To Kill a Mockingbird Themes Essay

To Kill a Mockingbird Themes Essay

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Michael Harrington states “To be a Negro is to participate in a culture of poverty and fear that goes far deeper than any law for or against discrimination.... After the racist statutes are all struck down, after legal equality has been achieved in the schools and in the courts, there remains the profound institutionalized and abiding wrong that white America has worked on the Negro for so long.” (Frank 697). Racism plays a extensive role in Harper Lee’s To Kill a Mockingbird. The American dream is to live free and racism stops that for African Americans. Three main themes in To Kill a Mockingbird by Harper Lee are prejudice and tolerance, knowledge and ignorance, and courage and cowardice.
In To Kill a Mockingbird, prejudice and tolerance is a prime theme. In the 1950s, African Americans is forced to sit in the back of the bus, is not allowed to serve on the jury; nor could they sit with white spectators, and they have to attend separate churches (Bernard 76-77). Prejudice and tolerance is shown when Atticus has to take on a case that involves a black man who is faulty accused of rapping a white girl. Tom Robinson is the black man accuse of the crime, in which he is found guilty (Bernard 49). The people sends an innocent man to jail because of the color of the skin. There is hate and fear for the members of the jury during the case of Tom Robinson. Atticus tells his children (Scout and Jem) that any white man who takes an advantage of a black man’s ignorance is “trash” (Telgen 292). In To Kill a Mockingbird, Ewell is a man who lives in a shake on the outskirts of town, unable to provide for his family. He blames African Americans for his own problems. He wishes to destroy their lives like they did him. Ewell is a good example o...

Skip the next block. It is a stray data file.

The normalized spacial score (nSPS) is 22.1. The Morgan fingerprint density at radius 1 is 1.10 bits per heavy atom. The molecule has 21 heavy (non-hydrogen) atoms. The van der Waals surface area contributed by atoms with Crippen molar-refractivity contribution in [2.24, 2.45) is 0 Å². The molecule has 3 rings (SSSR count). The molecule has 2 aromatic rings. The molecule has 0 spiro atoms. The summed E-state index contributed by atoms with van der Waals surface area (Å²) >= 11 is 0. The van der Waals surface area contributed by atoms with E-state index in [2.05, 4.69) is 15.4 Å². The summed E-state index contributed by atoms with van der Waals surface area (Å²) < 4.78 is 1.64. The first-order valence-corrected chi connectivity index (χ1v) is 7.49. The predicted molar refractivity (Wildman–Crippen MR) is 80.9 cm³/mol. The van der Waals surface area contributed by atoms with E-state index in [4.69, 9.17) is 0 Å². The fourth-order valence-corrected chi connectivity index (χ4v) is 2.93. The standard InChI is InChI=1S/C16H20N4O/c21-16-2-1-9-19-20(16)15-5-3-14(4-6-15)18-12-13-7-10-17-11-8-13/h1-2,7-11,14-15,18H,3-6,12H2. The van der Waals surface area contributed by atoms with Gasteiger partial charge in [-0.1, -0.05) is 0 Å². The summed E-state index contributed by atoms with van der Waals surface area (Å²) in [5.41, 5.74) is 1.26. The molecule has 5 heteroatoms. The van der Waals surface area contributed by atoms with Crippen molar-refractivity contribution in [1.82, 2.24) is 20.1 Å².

... middle of paper ...


...ee is one of the biggest books that hit the earth and it has many set themes to it. Three main themes in To Kill a Mockingbird by Harper Lee are prejudice and tolerance, knowledge and ignorance, and courage and cowardice.


Works Cited

Bernard, Catherine. To Kill a Mockingbird: Understanding Great Literature. Michigan: Gale, 2003. Print.

Frank, Roy Leonard. “Quotationary”. New York: 2001, 697. Print.

Howard, Melissa. “The Theme of knowledge in Lee’s Novel.”23 Oct. 2013 Web.

Telgen, Diane, ed. “To Kill a Mockingbird, Harper Lee, 1960.”Novels for Students: Presenting Analysis, Content and Criticism on Commonly Studied Novels. Vol 2. Detroit: Gale, 1997. 292-294. Print.

“To Kill a Mockingbird: Themes.” Book Rags. Book Rag. 11 Nov. 2013 Web.

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